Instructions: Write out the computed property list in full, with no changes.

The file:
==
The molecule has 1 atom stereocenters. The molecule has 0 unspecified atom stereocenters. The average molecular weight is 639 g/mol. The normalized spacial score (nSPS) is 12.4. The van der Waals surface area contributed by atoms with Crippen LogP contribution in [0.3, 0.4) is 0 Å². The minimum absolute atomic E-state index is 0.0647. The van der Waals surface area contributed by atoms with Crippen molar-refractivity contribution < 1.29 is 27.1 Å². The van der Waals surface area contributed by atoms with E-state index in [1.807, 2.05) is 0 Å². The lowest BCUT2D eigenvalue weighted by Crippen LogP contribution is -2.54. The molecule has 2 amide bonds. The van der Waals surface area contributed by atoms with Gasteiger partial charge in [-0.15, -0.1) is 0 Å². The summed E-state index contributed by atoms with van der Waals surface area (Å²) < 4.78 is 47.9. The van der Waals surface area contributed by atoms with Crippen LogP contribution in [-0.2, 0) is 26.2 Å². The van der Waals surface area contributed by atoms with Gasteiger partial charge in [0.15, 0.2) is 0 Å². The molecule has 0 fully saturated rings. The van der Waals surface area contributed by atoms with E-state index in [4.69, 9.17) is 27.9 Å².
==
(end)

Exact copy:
The molecule has 1 atom stereocenters. The molecule has 0 unspecified atom stereocenters. The average molecular weight is 639 g/mol. The normalized spacial score (nSPS) is 12.4. The van der Waals surface area contributed by atoms with Crippen LogP contribution in [0.3, 0.4) is 0 Å². The minimum absolute atomic E-state index is 0.0647. The van der Waals surface area contributed by atoms with Crippen molar-refractivity contribution < 1.29 is 27.1 Å². The van der Waals surface area contributed by atoms with E-state index in [1.807, 2.05) is 0 Å². The lowest BCUT2D eigenvalue weighted by Crippen LogP contribution is -2.54. The molecule has 2 amide bonds. The van der Waals surface area contributed by atoms with Gasteiger partial charge in [-0.15, -0.1) is 0 Å². The summed E-state index contributed by atoms with van der Waals surface area (Å²) < 4.78 is 47.9. The van der Waals surface area contributed by atoms with Crippen LogP contribution in [-0.2, 0) is 26.2 Å². The van der Waals surface area contributed by atoms with Gasteiger partial charge in [0.15, 0.2) is 0 Å². The molecule has 0 fully saturated rings. The van der Waals surface area contributed by atoms with E-state index in [4.69, 9.17) is 27.9 Å².